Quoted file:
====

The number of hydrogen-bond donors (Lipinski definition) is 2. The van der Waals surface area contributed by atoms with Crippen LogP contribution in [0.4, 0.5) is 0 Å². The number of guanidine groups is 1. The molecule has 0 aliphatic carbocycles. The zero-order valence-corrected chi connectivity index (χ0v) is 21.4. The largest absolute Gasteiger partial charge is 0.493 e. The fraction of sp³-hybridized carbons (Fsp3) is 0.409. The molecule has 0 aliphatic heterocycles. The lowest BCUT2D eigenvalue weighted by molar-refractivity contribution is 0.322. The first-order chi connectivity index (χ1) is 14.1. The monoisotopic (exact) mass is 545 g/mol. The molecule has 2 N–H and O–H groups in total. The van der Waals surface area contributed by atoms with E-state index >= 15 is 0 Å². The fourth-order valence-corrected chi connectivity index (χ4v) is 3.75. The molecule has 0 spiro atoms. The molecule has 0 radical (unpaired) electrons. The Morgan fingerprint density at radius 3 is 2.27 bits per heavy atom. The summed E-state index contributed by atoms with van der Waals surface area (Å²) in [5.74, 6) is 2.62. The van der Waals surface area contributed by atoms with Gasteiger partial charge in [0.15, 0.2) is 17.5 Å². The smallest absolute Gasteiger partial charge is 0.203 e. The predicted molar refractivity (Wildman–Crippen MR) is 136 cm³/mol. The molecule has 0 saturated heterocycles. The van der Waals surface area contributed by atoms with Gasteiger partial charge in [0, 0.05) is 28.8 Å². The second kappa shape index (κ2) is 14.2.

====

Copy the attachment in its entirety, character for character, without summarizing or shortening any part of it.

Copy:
The number of hydrogen-bond donors (Lipinski definition) is 2. The van der Waals surface area contributed by atoms with Crippen LogP contribution in [0.4, 0.5) is 0 Å². The number of guanidine groups is 1. The molecule has 0 aliphatic carbocycles. The zero-order valence-corrected chi connectivity index (χ0v) is 21.4. The largest absolute Gasteiger partial charge is 0.493 e. The fraction of sp³-hybridized carbons (Fsp3) is 0.409. The molecule has 0 aliphatic heterocycles. The lowest BCUT2D eigenvalue weighted by molar-refractivity contribution is 0.322. The first-order chi connectivity index (χ1) is 14.1. The monoisotopic (exact) mass is 545 g/mol. The molecule has 2 N–H and O–H groups in total. The van der Waals surface area contributed by atoms with E-state index >= 15 is 0 Å². The fourth-order valence-corrected chi connectivity index (χ4v) is 3.75. The molecule has 0 spiro atoms. The molecule has 0 radical (unpaired) electrons. The Morgan fingerprint density at radius 3 is 2.27 bits per heavy atom. The summed E-state index contributed by atoms with van der Waals surface area (Å²) in [5.74, 6) is 2.62. The van der Waals surface area contributed by atoms with Gasteiger partial charge in [0.15, 0.2) is 17.5 Å². The smallest absolute Gasteiger partial charge is 0.203 e. The predicted molar refractivity (Wildman–Crippen MR) is 136 cm³/mol. The molecule has 0 saturated heterocycles. The van der Waals surface area contributed by atoms with Gasteiger partial charge in [0, 0.05) is 28.8 Å². The second kappa shape index (κ2) is 14.2.